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MILAN — If one considers perfume counters as miniature museums, executives at Eurocosmesi here think they have been lacking an important work of art: A new fragrance branded by Yugoslavian-born fashion designer Mila Schön, whose affinity with artists such as Lucio Fontana and Gustav Klimt has transferred over to the new fragrance.

This story first appeared in the October 4, 2002 issue of WWD.  Subscribe Today.

Billed as “Seduction Art,” the new Mila Schön women’s eau de toilette, called Mila Schön, will bow in Italian and Mideastern perfumeries at the end of October. Distribution will continue in Europe and the Far East in the first quarter of 2003, followed by a worldwide rollout. Antimo Marino, Eurocosmesi’s marketing manager, expects Mila Schön to bring in $2.45 million in its first year of sales, excluding Japan. Figures are converted from the euro at current exchange rates.

“We consider this a very educated product,” said Marino. “The value of the fashion brand is the inspirational source. We think of it as a work of art.”

Milan’s Eurocosmesi, whose beauty licenses include Transvital, Mariella Burani and Iceberg, acquired the worldwide Mila Schön production and distribution license in the first quarter of 2002. That agreement excludes the Japanese market, which is currently held by Mila Schön holding company Itochu. Marino said Eurocosmesi negotiations with Itochu for those market rights are still pending.

The goal, according to Marino, is to bring the Mila Schön presence back to perfumeries and reposition it. The designer’s last women’s fragrance, Schön, will disappear from shelves with the arrival of the new entry. “Effectively, it has already been in decline,” he said.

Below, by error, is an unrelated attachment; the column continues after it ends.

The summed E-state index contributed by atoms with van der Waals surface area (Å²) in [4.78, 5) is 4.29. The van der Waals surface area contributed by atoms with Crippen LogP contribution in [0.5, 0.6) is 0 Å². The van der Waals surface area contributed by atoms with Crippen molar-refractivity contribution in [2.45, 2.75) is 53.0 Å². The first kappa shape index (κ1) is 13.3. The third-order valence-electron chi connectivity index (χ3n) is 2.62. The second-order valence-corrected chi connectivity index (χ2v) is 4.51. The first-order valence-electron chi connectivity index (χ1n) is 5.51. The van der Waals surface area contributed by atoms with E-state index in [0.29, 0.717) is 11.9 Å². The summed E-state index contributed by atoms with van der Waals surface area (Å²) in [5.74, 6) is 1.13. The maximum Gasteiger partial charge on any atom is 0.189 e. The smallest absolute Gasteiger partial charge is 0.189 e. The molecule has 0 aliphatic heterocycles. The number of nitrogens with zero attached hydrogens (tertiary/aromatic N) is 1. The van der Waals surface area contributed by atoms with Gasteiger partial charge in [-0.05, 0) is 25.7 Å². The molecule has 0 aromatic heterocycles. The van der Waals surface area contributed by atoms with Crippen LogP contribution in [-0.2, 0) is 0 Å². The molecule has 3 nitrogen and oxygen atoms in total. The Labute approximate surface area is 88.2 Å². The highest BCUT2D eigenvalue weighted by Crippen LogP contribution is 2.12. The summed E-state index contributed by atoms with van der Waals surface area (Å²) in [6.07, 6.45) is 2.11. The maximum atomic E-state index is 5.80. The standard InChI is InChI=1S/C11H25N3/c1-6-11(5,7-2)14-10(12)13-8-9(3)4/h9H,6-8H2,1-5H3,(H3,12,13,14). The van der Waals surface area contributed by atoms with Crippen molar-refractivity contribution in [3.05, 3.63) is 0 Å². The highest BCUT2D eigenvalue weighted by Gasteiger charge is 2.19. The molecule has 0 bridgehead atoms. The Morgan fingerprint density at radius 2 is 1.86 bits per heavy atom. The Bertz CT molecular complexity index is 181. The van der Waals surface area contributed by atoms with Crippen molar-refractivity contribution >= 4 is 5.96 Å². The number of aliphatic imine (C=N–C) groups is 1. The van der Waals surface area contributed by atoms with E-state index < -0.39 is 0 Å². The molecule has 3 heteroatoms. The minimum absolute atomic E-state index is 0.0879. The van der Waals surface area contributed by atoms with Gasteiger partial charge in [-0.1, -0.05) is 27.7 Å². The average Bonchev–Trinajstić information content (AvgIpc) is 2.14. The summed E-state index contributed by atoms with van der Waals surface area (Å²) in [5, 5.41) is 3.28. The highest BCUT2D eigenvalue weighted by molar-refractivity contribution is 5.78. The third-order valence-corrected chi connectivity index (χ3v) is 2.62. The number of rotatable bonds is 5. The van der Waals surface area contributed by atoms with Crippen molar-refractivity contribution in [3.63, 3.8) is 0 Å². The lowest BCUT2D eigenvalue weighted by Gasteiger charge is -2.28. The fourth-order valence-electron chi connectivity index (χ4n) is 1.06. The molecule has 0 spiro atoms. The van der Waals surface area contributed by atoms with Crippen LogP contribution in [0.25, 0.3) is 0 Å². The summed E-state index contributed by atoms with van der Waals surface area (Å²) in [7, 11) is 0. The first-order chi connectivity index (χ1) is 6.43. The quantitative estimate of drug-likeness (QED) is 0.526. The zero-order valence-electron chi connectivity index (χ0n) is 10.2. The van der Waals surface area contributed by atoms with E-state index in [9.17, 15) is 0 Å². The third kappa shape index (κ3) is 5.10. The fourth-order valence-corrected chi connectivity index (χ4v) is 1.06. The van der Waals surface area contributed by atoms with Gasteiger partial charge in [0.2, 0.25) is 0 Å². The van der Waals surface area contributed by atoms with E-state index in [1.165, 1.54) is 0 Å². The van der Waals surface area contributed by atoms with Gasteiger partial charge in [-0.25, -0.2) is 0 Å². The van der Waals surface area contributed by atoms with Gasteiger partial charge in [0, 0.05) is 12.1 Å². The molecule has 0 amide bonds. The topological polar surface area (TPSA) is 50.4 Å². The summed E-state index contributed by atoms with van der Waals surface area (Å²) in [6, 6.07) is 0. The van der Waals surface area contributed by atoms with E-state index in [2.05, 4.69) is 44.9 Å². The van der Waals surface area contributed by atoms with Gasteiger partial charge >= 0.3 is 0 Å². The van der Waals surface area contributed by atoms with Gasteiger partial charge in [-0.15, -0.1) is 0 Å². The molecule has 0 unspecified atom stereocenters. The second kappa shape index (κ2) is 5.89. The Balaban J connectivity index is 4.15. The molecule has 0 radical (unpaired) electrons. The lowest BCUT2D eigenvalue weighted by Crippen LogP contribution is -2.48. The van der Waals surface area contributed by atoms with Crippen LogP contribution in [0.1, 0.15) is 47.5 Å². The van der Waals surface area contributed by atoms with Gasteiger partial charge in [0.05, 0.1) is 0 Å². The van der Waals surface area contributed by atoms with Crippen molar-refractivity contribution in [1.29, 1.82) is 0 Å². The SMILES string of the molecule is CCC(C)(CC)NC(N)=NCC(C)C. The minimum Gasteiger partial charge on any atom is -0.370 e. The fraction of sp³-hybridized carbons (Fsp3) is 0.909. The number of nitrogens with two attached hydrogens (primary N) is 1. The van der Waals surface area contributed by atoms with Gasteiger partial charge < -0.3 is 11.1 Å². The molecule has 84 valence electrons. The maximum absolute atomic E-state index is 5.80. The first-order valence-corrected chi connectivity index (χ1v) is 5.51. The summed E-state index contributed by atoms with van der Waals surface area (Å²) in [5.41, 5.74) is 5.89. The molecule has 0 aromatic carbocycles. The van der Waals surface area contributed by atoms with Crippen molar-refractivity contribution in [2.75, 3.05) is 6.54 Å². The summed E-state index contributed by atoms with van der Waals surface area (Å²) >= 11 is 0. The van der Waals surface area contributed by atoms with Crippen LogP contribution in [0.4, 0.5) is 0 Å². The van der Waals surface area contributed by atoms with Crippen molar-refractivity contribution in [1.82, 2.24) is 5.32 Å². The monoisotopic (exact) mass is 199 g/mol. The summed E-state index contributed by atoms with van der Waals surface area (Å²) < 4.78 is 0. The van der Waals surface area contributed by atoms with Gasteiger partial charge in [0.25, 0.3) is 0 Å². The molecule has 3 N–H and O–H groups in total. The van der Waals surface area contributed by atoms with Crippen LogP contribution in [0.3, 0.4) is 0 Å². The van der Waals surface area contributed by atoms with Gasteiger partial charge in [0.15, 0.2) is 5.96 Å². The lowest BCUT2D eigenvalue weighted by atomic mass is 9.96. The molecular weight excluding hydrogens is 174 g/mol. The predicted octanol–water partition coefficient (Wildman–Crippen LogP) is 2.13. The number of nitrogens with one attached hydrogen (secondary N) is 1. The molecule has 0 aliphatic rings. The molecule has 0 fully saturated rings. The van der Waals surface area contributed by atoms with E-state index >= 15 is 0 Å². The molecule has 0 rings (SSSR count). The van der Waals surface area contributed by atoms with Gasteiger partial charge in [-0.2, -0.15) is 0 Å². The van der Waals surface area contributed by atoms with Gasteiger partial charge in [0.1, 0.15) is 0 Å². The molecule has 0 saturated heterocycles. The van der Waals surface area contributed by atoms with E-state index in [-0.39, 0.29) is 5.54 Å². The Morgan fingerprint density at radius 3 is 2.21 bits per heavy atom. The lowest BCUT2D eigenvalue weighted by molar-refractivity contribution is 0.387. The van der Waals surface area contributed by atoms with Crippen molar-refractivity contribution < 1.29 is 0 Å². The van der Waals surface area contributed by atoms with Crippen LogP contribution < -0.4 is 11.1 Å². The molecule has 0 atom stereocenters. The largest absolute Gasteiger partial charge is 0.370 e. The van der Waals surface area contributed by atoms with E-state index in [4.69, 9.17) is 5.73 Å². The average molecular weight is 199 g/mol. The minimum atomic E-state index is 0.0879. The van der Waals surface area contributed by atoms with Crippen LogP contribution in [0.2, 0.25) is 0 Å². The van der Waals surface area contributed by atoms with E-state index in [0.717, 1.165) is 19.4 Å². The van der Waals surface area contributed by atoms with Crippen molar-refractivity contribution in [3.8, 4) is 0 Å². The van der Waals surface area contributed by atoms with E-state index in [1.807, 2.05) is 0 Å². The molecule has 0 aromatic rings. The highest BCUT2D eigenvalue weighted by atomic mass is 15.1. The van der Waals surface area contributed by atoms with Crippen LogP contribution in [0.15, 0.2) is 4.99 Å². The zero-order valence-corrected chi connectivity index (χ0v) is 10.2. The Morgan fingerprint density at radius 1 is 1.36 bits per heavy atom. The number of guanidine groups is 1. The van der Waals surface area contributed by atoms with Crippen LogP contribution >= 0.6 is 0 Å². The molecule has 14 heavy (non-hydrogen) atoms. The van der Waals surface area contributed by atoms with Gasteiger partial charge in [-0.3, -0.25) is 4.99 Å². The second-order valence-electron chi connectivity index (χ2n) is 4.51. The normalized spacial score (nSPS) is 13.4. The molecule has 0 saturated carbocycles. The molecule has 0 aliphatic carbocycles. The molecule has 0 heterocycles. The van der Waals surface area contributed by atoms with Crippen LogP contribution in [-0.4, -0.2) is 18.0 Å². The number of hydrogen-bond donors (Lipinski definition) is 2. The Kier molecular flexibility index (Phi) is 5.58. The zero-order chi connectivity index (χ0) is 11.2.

Additionally, the new Mila Schön fragrance falls within an attempt to rejuvenate the Mila Schön brand across the board. As reported, the house has tapped Marc Hellmuth as the new creative director. “We want to polish up the image,” added Marino. “[Mila Schön’s] public has aged with the pieces [of the brand]. Our target with this fragrance is a young woman — but not too young.” The target, he said, starts at 28-30 and extends all the way through 60- to 80-year-olds.

As a fashion designer, Schön came onto the Italian scene in the late-Fifties. She is known for her use of reversible wool fabric and a stylistic touch characterized by simple lines or seams that become punctual details. Accordingly, the new fragrance is “very elegant and sophisticated but light. Not too excessive. It does not scream,” said Marino.

Like Schön’s famous double fabric, the fragrance — a transparent amber — is meant to have two faces: Thanks to fresh fruity top notes, a transparent spicy floral heart and a woody, amber and musk base, the fragrance was designed to start off light and then finish sensually. It was created by Milan-based Cirizza.

The same inside/out concept holds true for the packaging. Like the fabric, which has neither a front nor a back, both the bottle’s interior and the exterior can be seen at the same time. It was created by Atelier Dinand and plays on the idea of Fontana’s “cuts” made famous in his slashed “Spatial Concept” canvas.

Mila Schön fragrance comes in two sizes — a 50-ml. version retailing for $34.11 and a 100-ml. size for $45.81 — and is accompanied by an ancillary bath line: a 150-ml. deodorant retailing for $14.62, a 400-ml. shower gel retailing for $13.64 and a 400-ml. body lotion retailing for $19. All prices are converted from the euro at current exchange rates.

Next on deck, said Marino, is the brand’s first-ever men’s fragrance. The company hopes to have it on shelves during second semester 2003.

Photographer Armin Linke, who is also currently part of the “Side Effects: Visions of Contemporary Metropolises” exhibition at Milan’s Triennale, shot the print ad campaign. It will break at the end of October in monthly and weekly magazines only.